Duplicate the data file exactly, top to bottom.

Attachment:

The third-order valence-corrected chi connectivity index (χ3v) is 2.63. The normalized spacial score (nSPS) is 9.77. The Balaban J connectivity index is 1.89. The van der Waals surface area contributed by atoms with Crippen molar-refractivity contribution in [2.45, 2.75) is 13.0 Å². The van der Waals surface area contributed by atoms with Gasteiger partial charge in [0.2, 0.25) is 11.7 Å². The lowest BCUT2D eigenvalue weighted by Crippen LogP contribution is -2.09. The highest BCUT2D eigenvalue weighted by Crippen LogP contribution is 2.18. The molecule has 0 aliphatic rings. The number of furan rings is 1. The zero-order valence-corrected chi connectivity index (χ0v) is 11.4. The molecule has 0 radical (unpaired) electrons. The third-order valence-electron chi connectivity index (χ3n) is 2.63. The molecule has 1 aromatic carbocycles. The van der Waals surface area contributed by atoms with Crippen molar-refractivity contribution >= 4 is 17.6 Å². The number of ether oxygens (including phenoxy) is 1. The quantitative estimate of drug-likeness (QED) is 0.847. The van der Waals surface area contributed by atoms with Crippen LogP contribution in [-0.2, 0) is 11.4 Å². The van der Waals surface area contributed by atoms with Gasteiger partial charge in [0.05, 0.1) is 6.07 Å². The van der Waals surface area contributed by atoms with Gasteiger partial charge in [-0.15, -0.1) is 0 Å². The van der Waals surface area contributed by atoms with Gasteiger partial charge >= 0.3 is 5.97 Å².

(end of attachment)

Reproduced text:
The third-order valence-corrected chi connectivity index (χ3v) is 2.63. The normalized spacial score (nSPS) is 9.77. The Balaban J connectivity index is 1.89. The van der Waals surface area contributed by atoms with Crippen molar-refractivity contribution in [2.45, 2.75) is 13.0 Å². The van der Waals surface area contributed by atoms with Gasteiger partial charge in [0.2, 0.25) is 11.7 Å². The lowest BCUT2D eigenvalue weighted by Crippen LogP contribution is -2.09. The highest BCUT2D eigenvalue weighted by Crippen LogP contribution is 2.18. The molecule has 0 aliphatic rings. The number of furan rings is 1. The zero-order valence-corrected chi connectivity index (χ0v) is 11.4. The molecule has 0 radical (unpaired) electrons. The third-order valence-electron chi connectivity index (χ3n) is 2.63. The molecule has 1 aromatic carbocycles. The van der Waals surface area contributed by atoms with Crippen molar-refractivity contribution >= 4 is 17.6 Å². The number of ether oxygens (including phenoxy) is 1. The quantitative estimate of drug-likeness (QED) is 0.847. The van der Waals surface area contributed by atoms with Crippen LogP contribution in [-0.2, 0) is 11.4 Å². The van der Waals surface area contributed by atoms with Gasteiger partial charge in [0.05, 0.1) is 6.07 Å². The van der Waals surface area contributed by atoms with Gasteiger partial charge in [-0.15, -0.1) is 0 Å². The van der Waals surface area contributed by atoms with Gasteiger partial charge >= 0.3 is 5.97 Å².